Synopses & Reviews
There are artists whose metier is the observation or documentation of the world, and artists who set the world aside altogether to build their own visionary cosmology, designing its constituent parts from scratch as a personal mythology relayed in motifs. Paul Klee (1879-1940) was such an artist, as his aphorism Art does not reproduce the visible, rather it makes visible testifies, and The Klee Universe addresses his work from this perspective. In 1906, Klee noted in his diary, All will be Klee, and in 1911, as the encyclopedist of his cosmos, he began to meticulously chronicle his works in a catalogue that, by the time he died, was to contain more than 9,000 items. Here, in the fashion of an Orbis Pictus or a Renaissance emblem book, Klee's oeuvre is made legible as a cogent entirety, in thematic units address: the human life cycle, from birth and childhood to sexual desire, parenthood and death; music, architecture, theater and religion; plants, animals and landscapes; and, finally, darker, destructive forces in the shape of war, fear and death. The Klee Universe reimagines the artist as a Renaissance man, an artist of great learning whose cosmos proves to be a coherent system of ideas and images.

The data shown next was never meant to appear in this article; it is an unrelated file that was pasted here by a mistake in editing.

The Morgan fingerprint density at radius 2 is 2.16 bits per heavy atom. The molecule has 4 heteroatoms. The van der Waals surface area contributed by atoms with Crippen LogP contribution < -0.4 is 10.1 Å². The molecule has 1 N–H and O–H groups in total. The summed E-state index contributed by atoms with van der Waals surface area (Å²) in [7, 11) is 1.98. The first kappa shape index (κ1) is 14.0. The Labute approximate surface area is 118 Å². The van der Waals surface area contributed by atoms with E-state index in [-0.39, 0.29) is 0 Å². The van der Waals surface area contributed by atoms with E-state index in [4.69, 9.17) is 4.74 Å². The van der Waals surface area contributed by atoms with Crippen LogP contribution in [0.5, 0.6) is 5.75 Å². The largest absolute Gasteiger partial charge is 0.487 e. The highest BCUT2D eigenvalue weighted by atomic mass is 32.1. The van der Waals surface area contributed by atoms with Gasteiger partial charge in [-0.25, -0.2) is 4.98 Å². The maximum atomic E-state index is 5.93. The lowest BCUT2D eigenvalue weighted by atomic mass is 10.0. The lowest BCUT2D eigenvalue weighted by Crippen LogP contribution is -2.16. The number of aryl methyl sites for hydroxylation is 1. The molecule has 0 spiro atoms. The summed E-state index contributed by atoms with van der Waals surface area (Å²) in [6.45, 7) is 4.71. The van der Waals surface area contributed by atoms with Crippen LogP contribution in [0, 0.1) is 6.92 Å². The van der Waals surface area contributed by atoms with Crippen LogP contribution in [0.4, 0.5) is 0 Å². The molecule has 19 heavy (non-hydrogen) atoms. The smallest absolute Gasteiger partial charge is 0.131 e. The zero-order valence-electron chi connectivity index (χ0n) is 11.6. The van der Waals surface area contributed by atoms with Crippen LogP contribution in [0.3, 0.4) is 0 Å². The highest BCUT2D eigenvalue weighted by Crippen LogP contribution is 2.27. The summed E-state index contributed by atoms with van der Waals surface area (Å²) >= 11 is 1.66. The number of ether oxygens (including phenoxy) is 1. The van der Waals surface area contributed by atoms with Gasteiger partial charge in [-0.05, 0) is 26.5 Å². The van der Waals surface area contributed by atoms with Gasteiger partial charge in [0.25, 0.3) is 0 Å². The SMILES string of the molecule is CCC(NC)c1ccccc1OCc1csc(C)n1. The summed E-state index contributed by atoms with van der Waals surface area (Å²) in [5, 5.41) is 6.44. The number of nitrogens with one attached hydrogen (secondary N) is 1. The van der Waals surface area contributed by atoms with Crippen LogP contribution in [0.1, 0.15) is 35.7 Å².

Paul Klee (1879-1940) was born and died in Switzerland, though he never obtained Swiss citizenship. Technically of German nationality, he taught at the Bauhaus from 1921 to 1926, alongside Wassily Kandinsky, Franz Marc and others. Seventeen of his works were included in the Nazi's infamous 1937 Munich exhibition of degenerate art.
Edited by Dieter Scholz, Christina Thomson. Text by Christine Hopfengart, Olivier Berggruen, Peter-Klaus Schuster.